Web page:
The U.S. food system provides many benefits, not the least of which is a safe, nutritious, and consistent food supply. However, the same system also creates significant environmental, public health, and other costs that generally are not recognized and not accounted for in the retail price of food. These include greenhouse gas (GHG) emissions (Gonzalez et al., 2011); soil erosion, air pollution, and other environmental consequences (Heller and Keoleian, 2003; Wolf et al., 2011); the transfer of antibiotic resistance from food animals to humans (Hayes et al., 2011); and other human health outcomes, including foodborne illnesses and chronic disease (Heller and Keoleian, 2003). Some of these external costs (i.e., external to the food system), which are also known as externalities, are accounted for (“internalized”) in ways that do not involve increasing the price of food (see Box 1-1). But many are not. They are borne involuntarily by society at large (Tegtmeier and Duffy, 2004). A better understanding of external costs would help decision makers at all stages of the life cycle to expand the benefits of the U.S. food system even further. The Institute of Medicine (IOM) and National Research Council (NRC), with support from the U.S. Centers for Disease Control and Prevention (CDC), convened
1 This workshop was organized by an independent planning committee whose role was limited to designing the workshop program and identifying goals, topics, and speakers. This workshop summary has been prepared by the rapporteurs as a factual summary of the presentations and discussions that took place at the workshop. Statements, recommendations, and opinions expressed are those of individual presenters and participants and are not necessarily endorsed or verified by the Institute of Medicine or the National Academies; they should not be construed as reflecting any group consensus.
Externality as Defined by Individual Speakers
Katherine Smith defined externality as
a cost or benefit not transmitted through prices that is incurred by a party who did not agree to the action causing the cost or benefit.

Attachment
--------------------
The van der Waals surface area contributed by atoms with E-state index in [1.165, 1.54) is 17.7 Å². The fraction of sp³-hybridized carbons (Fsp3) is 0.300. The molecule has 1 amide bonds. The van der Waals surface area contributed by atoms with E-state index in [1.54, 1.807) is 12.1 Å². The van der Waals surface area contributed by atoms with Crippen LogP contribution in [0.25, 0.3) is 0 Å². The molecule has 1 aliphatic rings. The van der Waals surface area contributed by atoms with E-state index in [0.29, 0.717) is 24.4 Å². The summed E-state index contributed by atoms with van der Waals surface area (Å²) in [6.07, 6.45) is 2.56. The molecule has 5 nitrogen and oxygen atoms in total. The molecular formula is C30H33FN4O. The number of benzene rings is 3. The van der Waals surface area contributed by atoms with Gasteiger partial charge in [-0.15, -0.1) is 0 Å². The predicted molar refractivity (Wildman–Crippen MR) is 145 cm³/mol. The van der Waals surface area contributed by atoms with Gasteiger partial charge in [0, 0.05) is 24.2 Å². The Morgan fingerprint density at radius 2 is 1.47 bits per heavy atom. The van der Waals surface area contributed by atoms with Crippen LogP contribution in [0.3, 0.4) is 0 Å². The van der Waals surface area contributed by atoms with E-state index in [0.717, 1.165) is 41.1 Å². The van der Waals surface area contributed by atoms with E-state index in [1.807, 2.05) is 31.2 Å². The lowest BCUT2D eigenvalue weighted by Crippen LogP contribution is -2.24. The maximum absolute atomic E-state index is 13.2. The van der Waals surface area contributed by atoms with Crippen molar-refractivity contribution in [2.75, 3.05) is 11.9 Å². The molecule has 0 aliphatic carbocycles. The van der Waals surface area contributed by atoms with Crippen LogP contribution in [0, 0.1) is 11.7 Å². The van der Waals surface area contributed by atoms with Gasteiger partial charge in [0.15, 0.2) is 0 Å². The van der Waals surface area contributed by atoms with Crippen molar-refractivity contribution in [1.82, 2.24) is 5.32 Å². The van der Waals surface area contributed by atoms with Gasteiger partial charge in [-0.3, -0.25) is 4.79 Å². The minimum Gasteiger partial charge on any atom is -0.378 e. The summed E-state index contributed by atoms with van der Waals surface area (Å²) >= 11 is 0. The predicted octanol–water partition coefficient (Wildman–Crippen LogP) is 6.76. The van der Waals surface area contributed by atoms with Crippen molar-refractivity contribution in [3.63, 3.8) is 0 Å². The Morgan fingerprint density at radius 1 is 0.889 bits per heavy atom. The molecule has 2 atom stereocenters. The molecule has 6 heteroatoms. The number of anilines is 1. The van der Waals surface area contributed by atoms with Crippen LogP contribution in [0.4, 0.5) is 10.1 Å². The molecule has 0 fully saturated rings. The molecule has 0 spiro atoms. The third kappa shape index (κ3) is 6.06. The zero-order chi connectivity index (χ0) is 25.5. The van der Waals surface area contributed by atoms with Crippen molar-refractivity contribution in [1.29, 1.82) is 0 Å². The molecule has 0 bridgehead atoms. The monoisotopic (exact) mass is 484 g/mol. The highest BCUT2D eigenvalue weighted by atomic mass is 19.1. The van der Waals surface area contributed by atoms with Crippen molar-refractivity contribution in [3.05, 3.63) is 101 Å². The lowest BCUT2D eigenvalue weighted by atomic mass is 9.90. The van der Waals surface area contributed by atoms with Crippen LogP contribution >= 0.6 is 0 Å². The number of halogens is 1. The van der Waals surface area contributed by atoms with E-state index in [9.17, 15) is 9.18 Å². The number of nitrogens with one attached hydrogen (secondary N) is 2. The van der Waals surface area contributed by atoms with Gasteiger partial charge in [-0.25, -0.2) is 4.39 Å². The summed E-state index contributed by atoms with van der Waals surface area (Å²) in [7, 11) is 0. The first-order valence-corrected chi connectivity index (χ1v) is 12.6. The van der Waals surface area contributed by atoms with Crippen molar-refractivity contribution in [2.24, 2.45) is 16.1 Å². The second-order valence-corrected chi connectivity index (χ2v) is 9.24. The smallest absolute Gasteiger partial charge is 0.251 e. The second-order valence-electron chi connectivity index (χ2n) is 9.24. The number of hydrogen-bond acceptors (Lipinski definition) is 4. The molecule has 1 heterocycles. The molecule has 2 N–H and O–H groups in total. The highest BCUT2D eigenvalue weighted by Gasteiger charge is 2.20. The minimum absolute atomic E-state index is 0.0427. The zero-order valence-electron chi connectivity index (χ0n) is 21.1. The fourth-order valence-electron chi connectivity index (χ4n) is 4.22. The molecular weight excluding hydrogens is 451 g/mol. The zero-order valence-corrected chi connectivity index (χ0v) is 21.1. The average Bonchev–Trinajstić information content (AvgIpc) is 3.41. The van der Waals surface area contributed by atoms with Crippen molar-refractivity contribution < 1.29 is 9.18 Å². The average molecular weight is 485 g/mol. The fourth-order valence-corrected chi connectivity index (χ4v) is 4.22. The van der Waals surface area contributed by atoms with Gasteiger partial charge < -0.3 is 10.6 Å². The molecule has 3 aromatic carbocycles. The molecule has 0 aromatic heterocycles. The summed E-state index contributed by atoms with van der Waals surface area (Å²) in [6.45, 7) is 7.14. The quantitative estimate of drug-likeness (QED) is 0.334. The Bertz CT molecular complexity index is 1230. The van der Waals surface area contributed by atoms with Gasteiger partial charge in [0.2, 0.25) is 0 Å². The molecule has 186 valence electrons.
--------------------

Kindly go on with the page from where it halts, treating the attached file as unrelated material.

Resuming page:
James Hammitt referred to the definition of externality laid out in the National Research Council (2010, p. 29) report The Hidden Costs of Energy: Unpriced Consequences of Energy Production and Use:
An externality, which can be positive or negative, is an activity of one agent (for example, an individual or an organization, such as a company) that affects the well-being of another agent and occurs outside the market mechanism.
a public workshop on April 23-24, 2012, to explore the external costs of food, methodologies for quantifying those costs, and the limitations of the methodologies.
The workshop was intended to be an information-gathering activity only. Given the complexity of the issues and the broad areas of expertise involved, workshop presentations and discussions represent only a small portion of the current knowledge and are by no means comprehensive. The focus was on the environmental and health impacts of food, using externalities as a basis for discussion and animal products as a case study (i.e., specifically beef, poultry, pork, and dairy). The intention was not to quantify costs or benefits, rather to lay the groundwork for doing so. A major goal of the workshop was to identify information sources and methodologies required to recognize and estimate the costs and benefits of environmental and public health consequences associated with the U.S. food system (see Box 1-2). It was anticipated that the workshop would provide the basis for a follow-up consensus study of the subject and that a central task of the consensus study will be to develop a framework for a full-scale accounting of the environmental and public health effects for all food products of the U.S. food system.